The authors report that the strong anticorrelation of mutation rate and lifespan is maintained for the three types of mutation signatures and for mutation patterns in coding regions as well as in mitochondrial DNA, suggesting that no single biological process (DNA repair pathways may differ between species) is controlling this phenomenon. Thus, total mutational load better correlates with lifespan than individual mutational processes.

Still puzzling are the causes of cellular and organismal aging. This study demonstrates a similar mutational burden at the end of life for mammals. Are the acquired mutations responsible for aging and dysfunction in cells, organs, and the whole organism? Then the mutation rate would be the pacemaker of the clock of life, and therefore a mutation threshold would limit lifespan. However, observations of individuals with inherited disabilities in certain DNA repair mechanisms resulting in a much higher somatic mutation rate do not show overt signs of premature aging.5 Alternatively, a certain mutation burden may be tolerated without empirically detected physiological impacts on negative selective pressure, and perhaps mutation rate evolved alongside lifespan. Animals with shorter lifetimes can tolerate higher mutation rates, so less emphasis on extensive repair mechanisms may be paid for keeping the mutation rate low.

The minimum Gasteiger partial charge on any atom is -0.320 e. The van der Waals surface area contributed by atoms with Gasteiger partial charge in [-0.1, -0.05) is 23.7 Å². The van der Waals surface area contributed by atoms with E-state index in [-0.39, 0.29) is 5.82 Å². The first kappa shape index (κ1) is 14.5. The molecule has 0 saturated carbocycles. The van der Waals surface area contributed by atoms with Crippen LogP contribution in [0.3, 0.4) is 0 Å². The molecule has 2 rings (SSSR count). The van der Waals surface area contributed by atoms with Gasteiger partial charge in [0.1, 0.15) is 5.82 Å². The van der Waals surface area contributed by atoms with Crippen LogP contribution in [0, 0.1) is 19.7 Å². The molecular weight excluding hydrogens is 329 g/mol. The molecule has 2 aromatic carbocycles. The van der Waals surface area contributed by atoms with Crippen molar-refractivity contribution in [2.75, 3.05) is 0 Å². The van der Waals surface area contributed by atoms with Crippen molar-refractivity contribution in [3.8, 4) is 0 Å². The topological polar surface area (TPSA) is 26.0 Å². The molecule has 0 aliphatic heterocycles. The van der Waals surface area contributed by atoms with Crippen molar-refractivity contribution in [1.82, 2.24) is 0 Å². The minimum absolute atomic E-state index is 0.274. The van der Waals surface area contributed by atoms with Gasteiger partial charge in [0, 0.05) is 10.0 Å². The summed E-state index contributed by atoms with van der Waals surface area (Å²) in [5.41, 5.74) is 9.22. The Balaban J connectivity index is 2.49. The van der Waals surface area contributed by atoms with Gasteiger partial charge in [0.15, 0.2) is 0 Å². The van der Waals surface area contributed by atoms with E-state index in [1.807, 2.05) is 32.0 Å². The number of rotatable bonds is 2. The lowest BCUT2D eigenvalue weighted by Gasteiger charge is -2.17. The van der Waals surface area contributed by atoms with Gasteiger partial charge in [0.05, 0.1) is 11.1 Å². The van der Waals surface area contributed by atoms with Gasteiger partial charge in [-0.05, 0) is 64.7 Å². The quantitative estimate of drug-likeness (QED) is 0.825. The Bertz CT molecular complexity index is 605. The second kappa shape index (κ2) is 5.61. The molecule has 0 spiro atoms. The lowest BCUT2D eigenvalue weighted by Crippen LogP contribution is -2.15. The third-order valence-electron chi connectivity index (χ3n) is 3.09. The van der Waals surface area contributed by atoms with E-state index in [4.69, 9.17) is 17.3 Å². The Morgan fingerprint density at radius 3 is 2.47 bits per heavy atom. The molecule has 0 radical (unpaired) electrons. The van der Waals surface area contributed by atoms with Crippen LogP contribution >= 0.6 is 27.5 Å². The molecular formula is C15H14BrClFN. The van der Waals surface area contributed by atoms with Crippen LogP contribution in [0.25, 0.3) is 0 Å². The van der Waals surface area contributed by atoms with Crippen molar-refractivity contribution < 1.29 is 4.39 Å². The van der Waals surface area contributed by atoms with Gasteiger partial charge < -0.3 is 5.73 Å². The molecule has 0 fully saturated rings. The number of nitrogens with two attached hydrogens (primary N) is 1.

We still know little about the potential of acquired somatic mutations to cause (rather than associate with) age-related diseases other than cancer. While a direct consequence of the accumulation of mutations on cell function and survival in terms of aging processes appears rather unlikely, the cellular interplay involved in the body’s response to impaired organ performance may be influenced. Immune cell dysfunction caused by the somatic mutations in blood cancer-related genes in blood stem cells, known as clonal hematopoiesis, has gained medical interest. While these mutations provide a competitive advantage in the stem/progenitor cell compartment, they also cause detrimental functional changes in immune cells that have negative effects on the progression of cardiovascular diseases and thereby impact human aging in an organismal interplay. Aging is a multifactorial and complex process and is not solely dominated by the accumulation of somatic mutations in individual cells. Rates of telomere shortening, protein aggregation, and epigenetic alterations may equally predict mortality. Somatic mutations in certain cell types in multicellular organisms may impact on the stability of the network and cause unpredictable and disruptive forces on the organism.

Many follow-up questions come to light when considering the study by Cagan et al. What are the molecular processes that determine and control mutation rates in divergent species? What are the selective pressures driving longer lifespans? Does the accumulation of somatic mutations in all tissues follow the same trends for a given species? This manuscript supports the discussions as to whether the mouse is a suitable model organism. For the data in this investigation, mice fit the model of aging and disease very well, however, the control of DNA integrity might differ between humans and mice.

The study by Cagan et al. is a milestone study that can provide a new framework for how to view not only human health and disease, but mammalian life as a whole.